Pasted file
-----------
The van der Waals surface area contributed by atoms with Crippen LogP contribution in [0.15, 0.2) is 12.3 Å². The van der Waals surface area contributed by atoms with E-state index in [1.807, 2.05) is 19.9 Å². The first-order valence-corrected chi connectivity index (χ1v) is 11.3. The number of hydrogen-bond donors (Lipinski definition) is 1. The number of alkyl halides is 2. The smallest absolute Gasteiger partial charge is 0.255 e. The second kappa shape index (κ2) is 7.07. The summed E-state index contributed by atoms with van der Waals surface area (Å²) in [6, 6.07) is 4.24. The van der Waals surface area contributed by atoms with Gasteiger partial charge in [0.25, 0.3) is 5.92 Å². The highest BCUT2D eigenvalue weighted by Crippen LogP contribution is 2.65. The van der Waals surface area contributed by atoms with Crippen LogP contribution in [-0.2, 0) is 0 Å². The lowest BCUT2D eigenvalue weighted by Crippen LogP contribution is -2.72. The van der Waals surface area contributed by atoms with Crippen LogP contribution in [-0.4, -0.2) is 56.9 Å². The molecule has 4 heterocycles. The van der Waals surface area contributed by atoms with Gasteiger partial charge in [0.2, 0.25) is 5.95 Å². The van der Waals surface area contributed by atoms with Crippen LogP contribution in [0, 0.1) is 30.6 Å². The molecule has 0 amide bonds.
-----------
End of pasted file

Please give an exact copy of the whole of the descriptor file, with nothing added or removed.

The van der Waals surface area contributed by atoms with Crippen LogP contribution in [0.15, 0.2) is 12.3 Å². The van der Waals surface area contributed by atoms with E-state index in [1.807, 2.05) is 19.9 Å². The first-order valence-corrected chi connectivity index (χ1v) is 11.3. The number of hydrogen-bond donors (Lipinski definition) is 1. The number of alkyl halides is 2. The smallest absolute Gasteiger partial charge is 0.255 e. The second kappa shape index (κ2) is 7.07. The summed E-state index contributed by atoms with van der Waals surface area (Å²) in [6, 6.07) is 4.24. The van der Waals surface area contributed by atoms with Gasteiger partial charge in [0.25, 0.3) is 5.92 Å². The highest BCUT2D eigenvalue weighted by Crippen LogP contribution is 2.65. The van der Waals surface area contributed by atoms with Crippen LogP contribution in [-0.2, 0) is 0 Å². The lowest BCUT2D eigenvalue weighted by Crippen LogP contribution is -2.72. The van der Waals surface area contributed by atoms with Crippen LogP contribution in [-0.4, -0.2) is 56.9 Å². The molecule has 4 heterocycles. The van der Waals surface area contributed by atoms with Gasteiger partial charge in [0.2, 0.25) is 5.95 Å². The van der Waals surface area contributed by atoms with Crippen LogP contribution in [0, 0.1) is 30.6 Å². The molecule has 0 amide bonds.